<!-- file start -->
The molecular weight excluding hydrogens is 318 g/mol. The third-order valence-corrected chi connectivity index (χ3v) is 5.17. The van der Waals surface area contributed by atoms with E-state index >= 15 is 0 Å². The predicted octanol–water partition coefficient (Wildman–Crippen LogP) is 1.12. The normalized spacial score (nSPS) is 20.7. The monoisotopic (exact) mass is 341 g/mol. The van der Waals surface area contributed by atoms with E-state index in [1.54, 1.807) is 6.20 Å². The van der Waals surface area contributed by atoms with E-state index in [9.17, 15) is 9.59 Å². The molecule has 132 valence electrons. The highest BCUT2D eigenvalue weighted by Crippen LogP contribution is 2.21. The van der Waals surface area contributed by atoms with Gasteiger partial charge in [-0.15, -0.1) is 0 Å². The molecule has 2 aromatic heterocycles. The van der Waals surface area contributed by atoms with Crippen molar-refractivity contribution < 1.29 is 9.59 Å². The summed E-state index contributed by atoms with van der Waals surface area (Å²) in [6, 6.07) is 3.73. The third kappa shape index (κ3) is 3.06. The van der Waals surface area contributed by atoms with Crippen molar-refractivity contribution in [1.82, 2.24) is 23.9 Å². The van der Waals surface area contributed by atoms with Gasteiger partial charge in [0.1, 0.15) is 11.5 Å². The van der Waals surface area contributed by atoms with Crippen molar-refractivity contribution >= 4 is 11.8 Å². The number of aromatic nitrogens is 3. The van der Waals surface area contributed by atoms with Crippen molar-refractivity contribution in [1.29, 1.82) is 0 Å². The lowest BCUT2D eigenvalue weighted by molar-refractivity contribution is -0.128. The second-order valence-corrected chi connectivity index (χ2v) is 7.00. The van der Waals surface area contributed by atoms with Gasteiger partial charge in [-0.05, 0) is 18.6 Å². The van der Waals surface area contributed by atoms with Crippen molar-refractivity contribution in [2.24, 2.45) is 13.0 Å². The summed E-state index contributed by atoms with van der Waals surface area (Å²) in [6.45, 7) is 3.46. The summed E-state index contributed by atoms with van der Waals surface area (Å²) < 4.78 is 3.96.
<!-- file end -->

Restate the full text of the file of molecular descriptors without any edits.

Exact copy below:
The molecular weight excluding hydrogens is 318 g/mol. The third-order valence-corrected chi connectivity index (χ3v) is 5.17. The van der Waals surface area contributed by atoms with E-state index >= 15 is 0 Å². The predicted octanol–water partition coefficient (Wildman–Crippen LogP) is 1.12. The normalized spacial score (nSPS) is 20.7. The monoisotopic (exact) mass is 341 g/mol. The van der Waals surface area contributed by atoms with E-state index in [1.54, 1.807) is 6.20 Å². The van der Waals surface area contributed by atoms with E-state index in [9.17, 15) is 9.59 Å². The molecule has 132 valence electrons. The highest BCUT2D eigenvalue weighted by Crippen LogP contribution is 2.21. The van der Waals surface area contributed by atoms with Gasteiger partial charge in [-0.15, -0.1) is 0 Å². The molecule has 2 aromatic heterocycles. The van der Waals surface area contributed by atoms with Crippen molar-refractivity contribution < 1.29 is 9.59 Å². The summed E-state index contributed by atoms with van der Waals surface area (Å²) in [6, 6.07) is 3.73. The third kappa shape index (κ3) is 3.06. The van der Waals surface area contributed by atoms with Crippen molar-refractivity contribution in [1.82, 2.24) is 23.9 Å². The van der Waals surface area contributed by atoms with Gasteiger partial charge in [0.1, 0.15) is 11.5 Å². The van der Waals surface area contributed by atoms with Crippen molar-refractivity contribution >= 4 is 11.8 Å². The number of aromatic nitrogens is 3. The van der Waals surface area contributed by atoms with Crippen molar-refractivity contribution in [1.29, 1.82) is 0 Å². The lowest BCUT2D eigenvalue weighted by molar-refractivity contribution is -0.128. The second-order valence-corrected chi connectivity index (χ2v) is 7.00. The van der Waals surface area contributed by atoms with Gasteiger partial charge in [-0.05, 0) is 18.6 Å². The van der Waals surface area contributed by atoms with Crippen molar-refractivity contribution in [2.24, 2.45) is 13.0 Å². The summed E-state index contributed by atoms with van der Waals surface area (Å²) in [6.45, 7) is 3.46. The summed E-state index contributed by atoms with van der Waals surface area (Å²) < 4.78 is 3.96.